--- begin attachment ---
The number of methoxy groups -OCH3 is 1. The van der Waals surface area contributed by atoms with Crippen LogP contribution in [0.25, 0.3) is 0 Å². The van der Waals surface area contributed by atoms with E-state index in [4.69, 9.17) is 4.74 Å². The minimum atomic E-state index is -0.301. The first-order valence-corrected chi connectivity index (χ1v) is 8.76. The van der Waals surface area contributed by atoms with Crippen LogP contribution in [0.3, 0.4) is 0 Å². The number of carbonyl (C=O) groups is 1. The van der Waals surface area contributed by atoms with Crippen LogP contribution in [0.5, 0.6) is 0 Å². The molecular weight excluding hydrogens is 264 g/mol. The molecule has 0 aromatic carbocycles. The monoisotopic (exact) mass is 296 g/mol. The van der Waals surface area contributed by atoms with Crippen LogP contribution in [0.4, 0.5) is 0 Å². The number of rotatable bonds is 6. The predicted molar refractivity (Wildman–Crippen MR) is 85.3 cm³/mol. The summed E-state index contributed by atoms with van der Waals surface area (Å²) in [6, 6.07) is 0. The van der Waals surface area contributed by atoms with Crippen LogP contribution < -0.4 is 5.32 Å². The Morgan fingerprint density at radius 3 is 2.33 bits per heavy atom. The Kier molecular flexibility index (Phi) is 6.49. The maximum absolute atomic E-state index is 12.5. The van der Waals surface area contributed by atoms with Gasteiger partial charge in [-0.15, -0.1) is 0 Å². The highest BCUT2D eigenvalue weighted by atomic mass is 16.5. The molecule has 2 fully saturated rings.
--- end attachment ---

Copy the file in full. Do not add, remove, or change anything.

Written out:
The number of methoxy groups -OCH3 is 1. The van der Waals surface area contributed by atoms with Crippen LogP contribution in [0.25, 0.3) is 0 Å². The van der Waals surface area contributed by atoms with E-state index in [4.69, 9.17) is 4.74 Å². The minimum atomic E-state index is -0.301. The first-order valence-corrected chi connectivity index (χ1v) is 8.76. The van der Waals surface area contributed by atoms with Crippen LogP contribution in [0.3, 0.4) is 0 Å². The number of carbonyl (C=O) groups is 1. The van der Waals surface area contributed by atoms with Crippen LogP contribution in [0.5, 0.6) is 0 Å². The molecular weight excluding hydrogens is 264 g/mol. The molecule has 0 aromatic carbocycles. The monoisotopic (exact) mass is 296 g/mol. The van der Waals surface area contributed by atoms with Crippen LogP contribution in [0.4, 0.5) is 0 Å². The number of rotatable bonds is 6. The predicted molar refractivity (Wildman–Crippen MR) is 85.3 cm³/mol. The summed E-state index contributed by atoms with van der Waals surface area (Å²) in [6, 6.07) is 0. The van der Waals surface area contributed by atoms with Crippen LogP contribution < -0.4 is 5.32 Å². The Morgan fingerprint density at radius 3 is 2.33 bits per heavy atom. The Kier molecular flexibility index (Phi) is 6.49. The maximum absolute atomic E-state index is 12.5. The van der Waals surface area contributed by atoms with Gasteiger partial charge in [-0.15, -0.1) is 0 Å². The highest BCUT2D eigenvalue weighted by atomic mass is 16.5. The molecule has 2 fully saturated rings.